Monday, July 30, 2007

Sometimes a pebble is just a pebble


”Don’t write about the pebbles. Write about a pebble.” Nancie Atwell, Lessons That Change Writers

Out of breath, I stumbled into room 326 this morning just as the professor was giving his morning greeting. Today began my journey in the course Teacher as Poet through the Pennsylvania Literature and Writing Project, a week long intensive study of the craft of writing and teaching poetry. An eight and half hour a day, week long course that I’ve been looking forward to all summer. It’s part of the reason I teach. I love being in the classroom, always have. As a 10, 15, 20-year-old student, I eagerly anticipated new classes, new books, new assignments, the energy and the creativity that is sparked by a good teacher, great literature, and a willing class.

With the formalities out of the way, we began this morning’s class with the above quote by Nancie Atwell, a quote that got me reflecting not only on how I teach writing, but about my own writing process as well. Like many emerging writers, I had a problem with generalities. I’d lift those large abstract clichés to unfound, existential, angst-driven glory. But thanks to some wonderful writing teachers, I’ve started to shift my attention to the particulars. In fact, now I find myself in quite the opposite predicament. I load my lonely pebble down with so many hefty adjectives, shackle it with so many prepositional phrases that it sinks to the bottom of my writing. That one lonely pebble, yoked with so many alliterative allusions, creative colors, protracted phrases, weighing it down. But I keep digging at the bottom, sifting through the silt, trying hard to unlodge the same old pebbles. Maybe it didn’t quite fit into one poem, so I’ll lug it into another, only to drown another poem.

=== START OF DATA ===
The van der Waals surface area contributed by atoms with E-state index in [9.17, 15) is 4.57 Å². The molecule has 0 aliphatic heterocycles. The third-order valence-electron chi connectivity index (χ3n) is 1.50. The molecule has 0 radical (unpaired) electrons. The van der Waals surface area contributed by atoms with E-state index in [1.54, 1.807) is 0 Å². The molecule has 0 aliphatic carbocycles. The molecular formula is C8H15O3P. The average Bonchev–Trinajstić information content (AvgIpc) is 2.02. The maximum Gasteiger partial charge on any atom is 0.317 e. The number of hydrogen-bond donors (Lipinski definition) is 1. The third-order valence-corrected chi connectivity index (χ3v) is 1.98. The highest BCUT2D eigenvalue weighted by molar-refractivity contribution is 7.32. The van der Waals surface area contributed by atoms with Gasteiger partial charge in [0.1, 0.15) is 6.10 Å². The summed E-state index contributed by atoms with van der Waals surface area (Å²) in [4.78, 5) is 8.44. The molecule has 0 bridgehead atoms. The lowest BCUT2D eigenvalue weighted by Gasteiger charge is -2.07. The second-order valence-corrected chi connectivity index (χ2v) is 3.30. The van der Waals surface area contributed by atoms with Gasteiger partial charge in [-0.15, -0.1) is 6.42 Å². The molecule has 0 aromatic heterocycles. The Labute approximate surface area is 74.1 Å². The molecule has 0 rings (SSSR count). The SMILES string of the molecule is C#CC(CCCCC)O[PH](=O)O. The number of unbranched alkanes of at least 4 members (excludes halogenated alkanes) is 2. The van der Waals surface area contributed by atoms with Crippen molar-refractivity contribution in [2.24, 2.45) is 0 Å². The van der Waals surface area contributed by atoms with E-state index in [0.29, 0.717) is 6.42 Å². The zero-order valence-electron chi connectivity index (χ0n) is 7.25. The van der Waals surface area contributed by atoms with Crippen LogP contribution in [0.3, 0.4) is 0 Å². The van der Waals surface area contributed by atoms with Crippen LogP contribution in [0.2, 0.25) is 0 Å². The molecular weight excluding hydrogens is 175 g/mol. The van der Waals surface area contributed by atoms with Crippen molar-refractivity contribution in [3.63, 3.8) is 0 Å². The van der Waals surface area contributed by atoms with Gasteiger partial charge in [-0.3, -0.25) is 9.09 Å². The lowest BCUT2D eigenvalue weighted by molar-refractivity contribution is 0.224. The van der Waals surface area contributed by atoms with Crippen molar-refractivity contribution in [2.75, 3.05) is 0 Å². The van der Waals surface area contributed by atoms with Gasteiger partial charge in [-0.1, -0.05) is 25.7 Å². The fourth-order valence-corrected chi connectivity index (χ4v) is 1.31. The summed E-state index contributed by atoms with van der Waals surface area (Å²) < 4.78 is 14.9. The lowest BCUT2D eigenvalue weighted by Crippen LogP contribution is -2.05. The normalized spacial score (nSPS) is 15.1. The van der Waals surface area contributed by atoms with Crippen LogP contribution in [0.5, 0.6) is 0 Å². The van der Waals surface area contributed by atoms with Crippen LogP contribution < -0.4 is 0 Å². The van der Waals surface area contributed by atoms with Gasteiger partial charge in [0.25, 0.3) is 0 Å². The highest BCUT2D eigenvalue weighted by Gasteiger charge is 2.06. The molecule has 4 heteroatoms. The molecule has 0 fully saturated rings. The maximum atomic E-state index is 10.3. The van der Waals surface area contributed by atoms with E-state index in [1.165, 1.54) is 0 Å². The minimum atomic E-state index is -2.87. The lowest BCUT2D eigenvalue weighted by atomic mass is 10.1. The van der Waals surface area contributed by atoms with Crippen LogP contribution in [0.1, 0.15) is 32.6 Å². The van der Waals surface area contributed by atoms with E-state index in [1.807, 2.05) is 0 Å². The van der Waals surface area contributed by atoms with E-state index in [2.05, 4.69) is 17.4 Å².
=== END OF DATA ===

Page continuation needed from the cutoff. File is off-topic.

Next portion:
I need to let the pebble be just a pebble.

So, below is the first draft of a poem that stemmed from this reflection, the need to let words, ideas breath on their own:

The Phone Call

Fumbling, faltering,
her mouth miles from the receiver,
it takes an anxious minute
for my name, the connection,
to get through the line.
Granddaughter,
soft sigh
of relieved recognition.

We do not talk often,
preferring to send letters
scrawled across the open spaces
fronts and backs of Hallmark greetings
extending to one sheet of pale pink,
then two.

I call
to say thank-you
for the birthday wish,
rhyme signed with Love,
Aunt Lorraine and Uncle Harry.
I cannot ask,
do not touch
the question of her memory,
the one left holding the line.


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